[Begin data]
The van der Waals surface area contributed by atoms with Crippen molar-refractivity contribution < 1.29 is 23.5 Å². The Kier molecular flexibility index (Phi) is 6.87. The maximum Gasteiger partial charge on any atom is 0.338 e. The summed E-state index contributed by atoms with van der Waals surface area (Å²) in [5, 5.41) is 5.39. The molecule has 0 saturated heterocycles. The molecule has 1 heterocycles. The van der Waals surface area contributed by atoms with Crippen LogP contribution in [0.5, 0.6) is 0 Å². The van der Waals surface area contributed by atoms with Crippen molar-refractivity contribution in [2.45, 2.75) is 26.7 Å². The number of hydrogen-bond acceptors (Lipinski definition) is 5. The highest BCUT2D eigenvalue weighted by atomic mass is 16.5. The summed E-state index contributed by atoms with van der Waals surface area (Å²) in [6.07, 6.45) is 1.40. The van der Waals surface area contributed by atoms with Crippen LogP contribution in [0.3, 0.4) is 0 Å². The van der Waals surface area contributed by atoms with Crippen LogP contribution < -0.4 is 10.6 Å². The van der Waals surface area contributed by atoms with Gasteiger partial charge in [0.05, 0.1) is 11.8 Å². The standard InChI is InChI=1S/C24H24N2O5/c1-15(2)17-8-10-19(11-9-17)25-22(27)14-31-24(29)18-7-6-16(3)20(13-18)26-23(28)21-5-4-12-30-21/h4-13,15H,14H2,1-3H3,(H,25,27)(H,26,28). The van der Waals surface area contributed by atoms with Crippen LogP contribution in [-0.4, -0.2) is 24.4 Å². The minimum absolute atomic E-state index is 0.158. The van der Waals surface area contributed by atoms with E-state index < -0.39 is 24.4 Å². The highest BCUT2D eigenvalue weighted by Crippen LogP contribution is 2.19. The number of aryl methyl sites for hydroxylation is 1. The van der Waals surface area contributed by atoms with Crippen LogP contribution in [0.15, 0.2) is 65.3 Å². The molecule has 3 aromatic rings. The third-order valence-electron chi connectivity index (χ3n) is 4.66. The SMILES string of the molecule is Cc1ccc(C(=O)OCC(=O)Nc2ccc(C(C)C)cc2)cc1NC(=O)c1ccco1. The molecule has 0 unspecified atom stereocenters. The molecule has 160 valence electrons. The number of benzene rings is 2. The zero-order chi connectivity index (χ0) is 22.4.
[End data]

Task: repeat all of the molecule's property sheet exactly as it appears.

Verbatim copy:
The van der Waals surface area contributed by atoms with Crippen molar-refractivity contribution < 1.29 is 23.5 Å². The Kier molecular flexibility index (Phi) is 6.87. The maximum Gasteiger partial charge on any atom is 0.338 e. The summed E-state index contributed by atoms with van der Waals surface area (Å²) in [5, 5.41) is 5.39. The molecule has 0 saturated heterocycles. The molecule has 1 heterocycles. The van der Waals surface area contributed by atoms with Crippen LogP contribution in [0.5, 0.6) is 0 Å². The van der Waals surface area contributed by atoms with Crippen molar-refractivity contribution in [2.45, 2.75) is 26.7 Å². The number of hydrogen-bond acceptors (Lipinski definition) is 5. The highest BCUT2D eigenvalue weighted by atomic mass is 16.5. The summed E-state index contributed by atoms with van der Waals surface area (Å²) in [6.07, 6.45) is 1.40. The van der Waals surface area contributed by atoms with Crippen LogP contribution in [0.3, 0.4) is 0 Å². The van der Waals surface area contributed by atoms with Crippen LogP contribution < -0.4 is 10.6 Å². The van der Waals surface area contributed by atoms with Gasteiger partial charge in [0.05, 0.1) is 11.8 Å². The standard InChI is InChI=1S/C24H24N2O5/c1-15(2)17-8-10-19(11-9-17)25-22(27)14-31-24(29)18-7-6-16(3)20(13-18)26-23(28)21-5-4-12-30-21/h4-13,15H,14H2,1-3H3,(H,25,27)(H,26,28). The van der Waals surface area contributed by atoms with Crippen LogP contribution in [-0.4, -0.2) is 24.4 Å². The minimum absolute atomic E-state index is 0.158. The van der Waals surface area contributed by atoms with E-state index < -0.39 is 24.4 Å². The highest BCUT2D eigenvalue weighted by Crippen LogP contribution is 2.19. The number of aryl methyl sites for hydroxylation is 1. The van der Waals surface area contributed by atoms with Crippen LogP contribution in [0.15, 0.2) is 65.3 Å². The molecule has 3 aromatic rings. The third-order valence-electron chi connectivity index (χ3n) is 4.66. The SMILES string of the molecule is Cc1ccc(C(=O)OCC(=O)Nc2ccc(C(C)C)cc2)cc1NC(=O)c1ccco1. The molecule has 0 unspecified atom stereocenters. The molecule has 160 valence electrons. The number of benzene rings is 2. The zero-order chi connectivity index (χ0) is 22.4.